The Internet Engineering Task Force is working on a standard known as iSCSI, which defines the interfaces for connecting storage devices to an IP network.

IBM and Cisco are the driving forces behind this initiative and IBM became the first company to introduce an iSCSI-enabled storage device, the IP Storage 200i, in February.

A few days later, component supplier Adaptec introduced iSCSI-based interface cards and controllers to allow storage suppliers and integrators to develop their own iSCSI products.

The Storage Networking Industry Association (SNIA) has added momentum to this development by forming its first marketing group, the SNIA IP Storage Forum, to promote the technology.

Some companies are also investigating running IP over Fibre Channel. "If a customer wants to use a San just for storage consolidation and not change any hardware or software, mapping IP back-up traffic on to Fibre Channel instead of the Lan, this reduces elapsed time and protects all the investment in hardware and software," said Hitachi's Tony Reid.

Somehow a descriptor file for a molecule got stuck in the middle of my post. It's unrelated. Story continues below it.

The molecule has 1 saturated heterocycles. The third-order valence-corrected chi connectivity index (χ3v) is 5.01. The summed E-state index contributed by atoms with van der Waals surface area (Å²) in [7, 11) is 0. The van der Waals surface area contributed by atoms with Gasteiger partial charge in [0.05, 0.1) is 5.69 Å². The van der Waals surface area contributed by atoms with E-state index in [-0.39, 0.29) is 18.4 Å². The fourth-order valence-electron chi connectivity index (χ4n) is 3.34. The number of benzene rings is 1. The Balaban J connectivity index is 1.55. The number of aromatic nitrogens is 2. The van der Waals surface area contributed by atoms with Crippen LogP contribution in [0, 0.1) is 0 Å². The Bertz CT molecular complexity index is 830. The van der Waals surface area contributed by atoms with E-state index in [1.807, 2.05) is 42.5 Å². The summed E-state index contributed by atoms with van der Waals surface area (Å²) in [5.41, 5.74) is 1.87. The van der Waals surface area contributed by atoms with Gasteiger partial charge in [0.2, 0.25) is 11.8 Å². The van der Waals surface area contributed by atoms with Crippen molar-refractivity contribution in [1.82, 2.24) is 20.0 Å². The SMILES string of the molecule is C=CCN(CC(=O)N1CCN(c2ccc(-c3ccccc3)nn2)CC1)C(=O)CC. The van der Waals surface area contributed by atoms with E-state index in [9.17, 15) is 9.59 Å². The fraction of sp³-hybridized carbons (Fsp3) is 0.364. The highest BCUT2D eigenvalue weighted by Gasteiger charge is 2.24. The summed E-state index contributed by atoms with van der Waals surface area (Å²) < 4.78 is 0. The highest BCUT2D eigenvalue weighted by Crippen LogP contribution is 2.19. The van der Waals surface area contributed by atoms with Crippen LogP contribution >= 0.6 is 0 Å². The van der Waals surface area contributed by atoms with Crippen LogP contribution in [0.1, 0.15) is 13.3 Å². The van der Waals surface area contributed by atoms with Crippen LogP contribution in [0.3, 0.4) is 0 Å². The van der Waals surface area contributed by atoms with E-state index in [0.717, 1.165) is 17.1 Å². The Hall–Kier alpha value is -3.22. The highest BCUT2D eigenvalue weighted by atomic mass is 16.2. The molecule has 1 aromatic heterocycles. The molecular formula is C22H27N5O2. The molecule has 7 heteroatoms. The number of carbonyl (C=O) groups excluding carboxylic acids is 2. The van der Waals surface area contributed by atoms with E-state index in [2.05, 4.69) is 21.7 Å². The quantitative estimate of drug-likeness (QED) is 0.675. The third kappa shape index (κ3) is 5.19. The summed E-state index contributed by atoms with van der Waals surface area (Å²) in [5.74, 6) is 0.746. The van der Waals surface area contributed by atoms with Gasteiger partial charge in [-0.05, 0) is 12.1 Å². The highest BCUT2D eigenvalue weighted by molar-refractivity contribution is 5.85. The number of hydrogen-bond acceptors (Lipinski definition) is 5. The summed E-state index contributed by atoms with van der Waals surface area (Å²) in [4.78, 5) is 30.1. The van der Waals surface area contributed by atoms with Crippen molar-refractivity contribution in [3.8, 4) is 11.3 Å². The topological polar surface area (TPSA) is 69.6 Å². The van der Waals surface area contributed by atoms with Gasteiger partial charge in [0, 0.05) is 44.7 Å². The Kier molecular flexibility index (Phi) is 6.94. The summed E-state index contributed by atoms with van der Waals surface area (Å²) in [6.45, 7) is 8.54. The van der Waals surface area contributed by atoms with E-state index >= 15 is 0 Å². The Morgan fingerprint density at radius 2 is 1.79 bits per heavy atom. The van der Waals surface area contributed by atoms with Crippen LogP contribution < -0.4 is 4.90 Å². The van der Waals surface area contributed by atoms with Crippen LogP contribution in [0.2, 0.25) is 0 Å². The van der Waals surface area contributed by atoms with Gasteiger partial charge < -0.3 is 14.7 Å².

Fibre Channel IP back-ups are 50% quicker than Lan IP back-ups but require the use of Fibre Channel host bus adapters in each server. These are just coming onto the market from companies such as Emulex.

The iSCSI trend represents one way of trying to take the hassle out of implementing Sans. Another method is to use a prepackaged bundle in which all the component parts are tested to ensure they work together. Several suppliers have set up dedicated interoperability labs to do such testing work.

Off-the-shelf Sans
Hewlett-Packard and IBM have gone a step further and announced a variety of off-the-shelf offerings in February. Both are built around the company's own hardware and software storage products and supplemented by fabric devices from partners.